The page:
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Date:   Sun, 31 Mar 2019 15:13:47 -0400
From:   Jan Harkes <jaharkes@...cmu.edu>
To:     Waiman Long <longman@...hat.com>
Cc:     Ingo Molnar <mingo@...nel.org>,
        Peter Zijlstra <a.p.zijlstra@...llo.nl>,
        Alexander Viro <viro@...iv.linux.org.uk>,
        Pedro Cuadra Chamorro <pcuadrac@...cmu.edu>,
        linux-kernel@...r.kernel.org
Subject: Re: fs/coda oops bisected to (925b9cd1b8) "locking/rwsem: Make owner
 store task pointer of last owni

On Sun, Mar 31, 2019 at 02:14:13PM -0400, Waiman Long wrote:
> On 03/31/2019 12:00 AM, Jan Harkes wrote:
> > On Fri, Mar 29, 2019 at 05:53:22PM +0000, Waiman Long wrote:
> >> On 03/29/2019 12:10 PM, Jan Harkes wrote:
> >>> I knew I definitely had never seen this problem with the stable kernel
> >>> on Ubuntu xenial (4.4) so I bisected between v4.4 and v5.1-rc2 and ended
> >>> up at
> >>>
> >>>     # first bad commit: [925b9cd1b89a94b7124d128c80dfc48f78a63098]
> >>>     # locking/rwsem: Make owner store task pointer of last owning reader
> >>>
> >>> When I revert this particular commit on 5.1-rc2, I am not able to
> >>> reproduce the problem anymore.
> >> Without CONFIG_DEBUG_RWSEMS, the only behavioral change of this patch is
> >> to do an unconditional write of task_structure pointer into sem->owner
> >> after acquiring the read lock in down_read(). Before this patch, it does
> >
> > I tried with just that change, but that is not at fault. It is also hard
> > to believe we have a use-after-free issue, because we are using a
> > spinlock on the inode that is held in place by the file we are releasing.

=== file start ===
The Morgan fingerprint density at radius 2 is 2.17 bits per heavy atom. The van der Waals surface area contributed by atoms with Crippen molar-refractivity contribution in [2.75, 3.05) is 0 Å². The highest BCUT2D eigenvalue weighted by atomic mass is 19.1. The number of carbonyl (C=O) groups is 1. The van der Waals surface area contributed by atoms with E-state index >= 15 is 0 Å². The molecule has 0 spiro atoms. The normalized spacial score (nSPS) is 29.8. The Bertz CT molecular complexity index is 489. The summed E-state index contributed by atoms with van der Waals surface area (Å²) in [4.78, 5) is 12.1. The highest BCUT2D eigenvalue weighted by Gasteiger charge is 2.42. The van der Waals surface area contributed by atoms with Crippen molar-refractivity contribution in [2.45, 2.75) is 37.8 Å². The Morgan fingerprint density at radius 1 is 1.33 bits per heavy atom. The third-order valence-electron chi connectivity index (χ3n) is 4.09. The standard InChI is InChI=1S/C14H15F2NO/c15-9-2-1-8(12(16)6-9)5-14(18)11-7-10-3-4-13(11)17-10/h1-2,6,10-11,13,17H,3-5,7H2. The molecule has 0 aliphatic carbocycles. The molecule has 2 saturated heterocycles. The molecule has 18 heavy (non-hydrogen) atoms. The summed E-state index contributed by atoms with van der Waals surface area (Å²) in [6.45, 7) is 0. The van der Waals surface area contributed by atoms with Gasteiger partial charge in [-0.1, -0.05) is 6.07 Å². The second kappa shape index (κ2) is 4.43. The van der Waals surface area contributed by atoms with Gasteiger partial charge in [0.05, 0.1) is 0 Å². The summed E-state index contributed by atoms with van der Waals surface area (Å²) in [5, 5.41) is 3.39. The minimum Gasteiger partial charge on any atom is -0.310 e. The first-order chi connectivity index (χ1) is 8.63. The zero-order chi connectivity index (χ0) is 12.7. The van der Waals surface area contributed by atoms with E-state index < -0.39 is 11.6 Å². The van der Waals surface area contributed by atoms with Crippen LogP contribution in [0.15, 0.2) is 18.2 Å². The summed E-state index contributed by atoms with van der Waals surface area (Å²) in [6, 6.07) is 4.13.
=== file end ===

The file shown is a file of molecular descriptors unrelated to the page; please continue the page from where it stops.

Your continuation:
> 
> One possibility is that there is a previous reference to the memory
> currently occupied by the spinlock. If the memory location is previously
> part of a rwsem structure and someone is still using it, you may get
> memory corruption.

Ah, I hadn't even thought of that possibility. Good, it will open up
some new places to look at. Since I can open, read, write and close
files in Coda without problems and so far it only seems to be related to
closing the fd as a result of an executable process exiting.

> >     -	unsigned long val = (unsigned long)owner | RWSEM_READER_OWNED
> >     -						 | RWSEM_ANONYMOUSLY_OWNED;
> >     +	unsigned long val = RWSEM_READER_OWNED | RWSEM_ANONYMOUSLY_OWNED;
>
> The change above clears all the upper bytes of owner to 0, while the
> original code will write some non-zero values to the upper bytes.

Yes, and write locks will still write to all bits of the owner field. So
the clobber must then be caused by something trying to grab a read lock
on a rw_semaphore that has been freed, and whose memory got reused by
the inode that was allocated when starting the executable. That seems
like a specific enough thing that I hopefully will be able to find it.

> > I'll continue digging if I can find a reason why. So far I've only found
> > one place where rwsem->owner is modified while not holding a lock, but
> > changing that doesn't make a difference for my particular case.
...
> The rwsem is still locked. The above code releases the current task from
> being the lock holder of the rwsem from lockdep's perspective. Later on

Ah that explains why that change made no difference. I'm unfamiliar with
the details of the locking code and assumed it was releasing some sort
of write lock there, my bad.

Jan

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